On "Anyone Lived in a Pretty How Town"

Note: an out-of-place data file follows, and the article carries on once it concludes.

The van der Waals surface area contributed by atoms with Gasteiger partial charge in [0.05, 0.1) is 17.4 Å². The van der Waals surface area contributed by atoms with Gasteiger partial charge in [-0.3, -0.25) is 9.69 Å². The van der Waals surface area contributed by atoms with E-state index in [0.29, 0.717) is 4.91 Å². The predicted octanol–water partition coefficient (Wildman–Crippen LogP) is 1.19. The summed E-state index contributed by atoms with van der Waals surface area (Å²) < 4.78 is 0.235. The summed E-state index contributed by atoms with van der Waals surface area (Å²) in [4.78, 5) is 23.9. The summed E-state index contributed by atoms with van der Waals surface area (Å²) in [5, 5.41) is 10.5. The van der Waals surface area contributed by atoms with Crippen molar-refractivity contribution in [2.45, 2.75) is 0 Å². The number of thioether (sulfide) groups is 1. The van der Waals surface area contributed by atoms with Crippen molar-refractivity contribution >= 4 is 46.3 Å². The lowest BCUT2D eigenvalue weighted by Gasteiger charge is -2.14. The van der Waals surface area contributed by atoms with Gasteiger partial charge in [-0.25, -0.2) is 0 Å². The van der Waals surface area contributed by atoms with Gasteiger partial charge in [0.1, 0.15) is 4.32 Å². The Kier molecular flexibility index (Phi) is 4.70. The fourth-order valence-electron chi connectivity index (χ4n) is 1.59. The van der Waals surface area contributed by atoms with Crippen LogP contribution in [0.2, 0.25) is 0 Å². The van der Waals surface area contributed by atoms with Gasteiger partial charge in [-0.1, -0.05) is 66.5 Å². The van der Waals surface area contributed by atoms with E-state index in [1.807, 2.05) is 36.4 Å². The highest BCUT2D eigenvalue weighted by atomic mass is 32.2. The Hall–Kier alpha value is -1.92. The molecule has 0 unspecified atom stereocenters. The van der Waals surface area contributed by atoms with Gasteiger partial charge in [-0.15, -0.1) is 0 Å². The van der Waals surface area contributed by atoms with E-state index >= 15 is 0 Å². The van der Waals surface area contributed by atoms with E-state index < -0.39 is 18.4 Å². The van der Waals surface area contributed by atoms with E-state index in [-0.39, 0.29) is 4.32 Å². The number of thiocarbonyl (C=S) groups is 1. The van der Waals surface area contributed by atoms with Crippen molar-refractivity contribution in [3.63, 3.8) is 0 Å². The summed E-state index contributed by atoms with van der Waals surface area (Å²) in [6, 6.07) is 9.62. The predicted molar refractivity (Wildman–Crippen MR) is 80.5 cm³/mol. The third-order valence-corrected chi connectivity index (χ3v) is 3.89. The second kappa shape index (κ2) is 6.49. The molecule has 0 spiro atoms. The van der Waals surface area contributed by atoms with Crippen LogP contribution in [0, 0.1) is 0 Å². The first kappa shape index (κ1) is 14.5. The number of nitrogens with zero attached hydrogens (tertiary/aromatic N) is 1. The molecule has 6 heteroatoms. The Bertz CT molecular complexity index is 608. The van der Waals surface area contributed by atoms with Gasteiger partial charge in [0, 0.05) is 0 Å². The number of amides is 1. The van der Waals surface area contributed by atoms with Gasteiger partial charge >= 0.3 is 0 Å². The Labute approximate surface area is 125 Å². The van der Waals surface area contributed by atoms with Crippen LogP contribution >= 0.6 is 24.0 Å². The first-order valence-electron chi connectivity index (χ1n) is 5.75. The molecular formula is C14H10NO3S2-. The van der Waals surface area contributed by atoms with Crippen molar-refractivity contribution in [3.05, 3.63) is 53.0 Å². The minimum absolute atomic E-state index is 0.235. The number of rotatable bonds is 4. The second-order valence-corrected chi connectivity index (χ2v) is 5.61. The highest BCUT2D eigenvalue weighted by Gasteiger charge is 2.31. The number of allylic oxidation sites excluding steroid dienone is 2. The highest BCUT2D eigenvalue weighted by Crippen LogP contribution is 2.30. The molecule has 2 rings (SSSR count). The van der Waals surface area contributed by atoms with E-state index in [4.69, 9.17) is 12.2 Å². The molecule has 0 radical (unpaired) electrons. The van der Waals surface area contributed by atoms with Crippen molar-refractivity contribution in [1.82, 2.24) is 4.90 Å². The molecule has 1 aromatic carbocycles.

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The poem "anyone lived in a pretty how town" by E. E. Cummings is an odd one in the least, as it does not follow conventional grammatical rules. However, this style only contributes to the overall appeal that is presented to the reader. Coupled with an alluring rhythm, these uncommon practices allow the reader to comprehend a message in an unusual way. The setting of "anyone lived in a pretty how town" is more simple than the reader realizes, and it is only through the use of language that it is embellished. The poem starts with "anyone," which should be considered a noun for a single person here. Anyone is a person disliked by the "Women and men," much as a result of his being different from them. However, the children of the town recognize a love between Anyone and Noone, but soon forget it "as up they grew." Anyone and Noone die and are buried together, and the townspeople continue to live their lives. The rhythm of the poem is like that of a springy song. The use of grammar is successful in passing on the meaning of the words, but in attempting to translate the poem to standard English, much of the original beauty would be lost. The forth line, for example, would make little sense if re- written normally. "he sang his didn't he danced his did" has an attractiveness to it that can't be altered without altering the meaning of the line. One might say "he sang when he was unsuccessful, he danced when he succeeded" but it would still lack the effectiveness of the original line. "anyone lived in a pretty how town" takes place exclusively in the past tense until the point when Anyone and Noone are buried, and then it switches to the present tense for a single stanza, as they "dream their sleep," in heaven.
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